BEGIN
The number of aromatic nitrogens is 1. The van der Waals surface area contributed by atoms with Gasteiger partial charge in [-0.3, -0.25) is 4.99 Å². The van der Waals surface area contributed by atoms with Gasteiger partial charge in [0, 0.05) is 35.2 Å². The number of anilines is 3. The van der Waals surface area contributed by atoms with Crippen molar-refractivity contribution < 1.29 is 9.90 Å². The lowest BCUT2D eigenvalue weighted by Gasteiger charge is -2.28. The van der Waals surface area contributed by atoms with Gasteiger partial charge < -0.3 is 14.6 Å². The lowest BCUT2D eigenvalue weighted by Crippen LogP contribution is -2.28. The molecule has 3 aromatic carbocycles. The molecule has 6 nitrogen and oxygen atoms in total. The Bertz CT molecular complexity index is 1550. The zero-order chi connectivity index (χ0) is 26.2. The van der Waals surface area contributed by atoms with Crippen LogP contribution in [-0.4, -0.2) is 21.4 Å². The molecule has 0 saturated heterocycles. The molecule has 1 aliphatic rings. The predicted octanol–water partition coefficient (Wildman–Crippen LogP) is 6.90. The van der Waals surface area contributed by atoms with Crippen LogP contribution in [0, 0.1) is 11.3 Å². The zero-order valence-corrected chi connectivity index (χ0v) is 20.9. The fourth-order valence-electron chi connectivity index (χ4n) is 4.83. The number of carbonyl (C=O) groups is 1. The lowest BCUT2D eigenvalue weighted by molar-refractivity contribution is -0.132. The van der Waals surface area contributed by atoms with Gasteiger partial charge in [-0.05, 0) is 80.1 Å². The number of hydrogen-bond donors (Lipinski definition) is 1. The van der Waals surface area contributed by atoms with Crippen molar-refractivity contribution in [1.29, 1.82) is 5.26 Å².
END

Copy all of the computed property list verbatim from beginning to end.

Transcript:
The number of aromatic nitrogens is 1. The van der Waals surface area contributed by atoms with Gasteiger partial charge in [-0.3, -0.25) is 4.99 Å². The van der Waals surface area contributed by atoms with Gasteiger partial charge in [0, 0.05) is 35.2 Å². The number of anilines is 3. The van der Waals surface area contributed by atoms with Crippen molar-refractivity contribution < 1.29 is 9.90 Å². The lowest BCUT2D eigenvalue weighted by Gasteiger charge is -2.28. The van der Waals surface area contributed by atoms with Gasteiger partial charge < -0.3 is 14.6 Å². The lowest BCUT2D eigenvalue weighted by Crippen LogP contribution is -2.28. The molecule has 3 aromatic carbocycles. The molecule has 6 nitrogen and oxygen atoms in total. The Bertz CT molecular complexity index is 1550. The zero-order chi connectivity index (χ0) is 26.2. The van der Waals surface area contributed by atoms with Crippen LogP contribution in [-0.4, -0.2) is 21.4 Å². The molecule has 0 saturated heterocycles. The molecule has 1 aliphatic rings. The predicted octanol–water partition coefficient (Wildman–Crippen LogP) is 6.90. The van der Waals surface area contributed by atoms with Crippen LogP contribution in [0, 0.1) is 11.3 Å². The zero-order valence-corrected chi connectivity index (χ0v) is 20.9. The fourth-order valence-electron chi connectivity index (χ4n) is 4.83. The number of carbonyl (C=O) groups is 1. The lowest BCUT2D eigenvalue weighted by molar-refractivity contribution is -0.132. The van der Waals surface area contributed by atoms with Gasteiger partial charge in [-0.05, 0) is 80.1 Å². The number of hydrogen-bond donors (Lipinski definition) is 1. The van der Waals surface area contributed by atoms with Crippen molar-refractivity contribution in [1.29, 1.82) is 5.26 Å².